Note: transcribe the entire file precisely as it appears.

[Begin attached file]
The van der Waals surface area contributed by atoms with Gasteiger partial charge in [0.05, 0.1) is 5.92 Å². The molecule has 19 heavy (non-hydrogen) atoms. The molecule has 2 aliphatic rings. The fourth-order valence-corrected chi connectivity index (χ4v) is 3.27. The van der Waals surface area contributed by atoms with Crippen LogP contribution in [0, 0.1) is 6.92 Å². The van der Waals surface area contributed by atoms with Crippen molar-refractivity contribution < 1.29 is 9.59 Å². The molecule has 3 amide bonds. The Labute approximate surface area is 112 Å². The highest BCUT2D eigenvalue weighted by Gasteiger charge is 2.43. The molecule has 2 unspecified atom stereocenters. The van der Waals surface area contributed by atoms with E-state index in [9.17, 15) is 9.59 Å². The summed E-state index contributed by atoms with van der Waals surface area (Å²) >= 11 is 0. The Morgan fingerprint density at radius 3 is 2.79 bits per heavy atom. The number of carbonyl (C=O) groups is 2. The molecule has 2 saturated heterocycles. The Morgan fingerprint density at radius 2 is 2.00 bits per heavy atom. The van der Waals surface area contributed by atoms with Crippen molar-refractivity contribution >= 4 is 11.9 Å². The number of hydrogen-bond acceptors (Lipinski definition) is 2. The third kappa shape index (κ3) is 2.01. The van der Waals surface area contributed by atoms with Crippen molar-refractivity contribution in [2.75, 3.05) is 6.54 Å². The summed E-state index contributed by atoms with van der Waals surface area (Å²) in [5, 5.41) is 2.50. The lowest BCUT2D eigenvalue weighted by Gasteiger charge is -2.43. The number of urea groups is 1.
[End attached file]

The van der Waals surface area contributed by atoms with Gasteiger partial charge in [0.05, 0.1) is 5.92 Å². The molecule has 19 heavy (non-hydrogen) atoms. The molecule has 2 aliphatic rings. The fourth-order valence-corrected chi connectivity index (χ4v) is 3.27. The van der Waals surface area contributed by atoms with Crippen LogP contribution in [0, 0.1) is 6.92 Å². The van der Waals surface area contributed by atoms with Crippen molar-refractivity contribution < 1.29 is 9.59 Å². The molecule has 3 amide bonds. The Labute approximate surface area is 112 Å². The highest BCUT2D eigenvalue weighted by Gasteiger charge is 2.43. The molecule has 2 unspecified atom stereocenters. The van der Waals surface area contributed by atoms with E-state index in [9.17, 15) is 9.59 Å². The summed E-state index contributed by atoms with van der Waals surface area (Å²) >= 11 is 0. The Morgan fingerprint density at radius 3 is 2.79 bits per heavy atom. The number of carbonyl (C=O) groups is 2. The molecule has 2 saturated heterocycles. The Morgan fingerprint density at radius 2 is 2.00 bits per heavy atom. The van der Waals surface area contributed by atoms with Crippen molar-refractivity contribution >= 4 is 11.9 Å². The number of hydrogen-bond acceptors (Lipinski definition) is 2. The third kappa shape index (κ3) is 2.01. The van der Waals surface area contributed by atoms with Crippen molar-refractivity contribution in [2.75, 3.05) is 6.54 Å². The summed E-state index contributed by atoms with van der Waals surface area (Å²) in [5, 5.41) is 2.50. The lowest BCUT2D eigenvalue weighted by Gasteiger charge is -2.43. The number of urea groups is 1.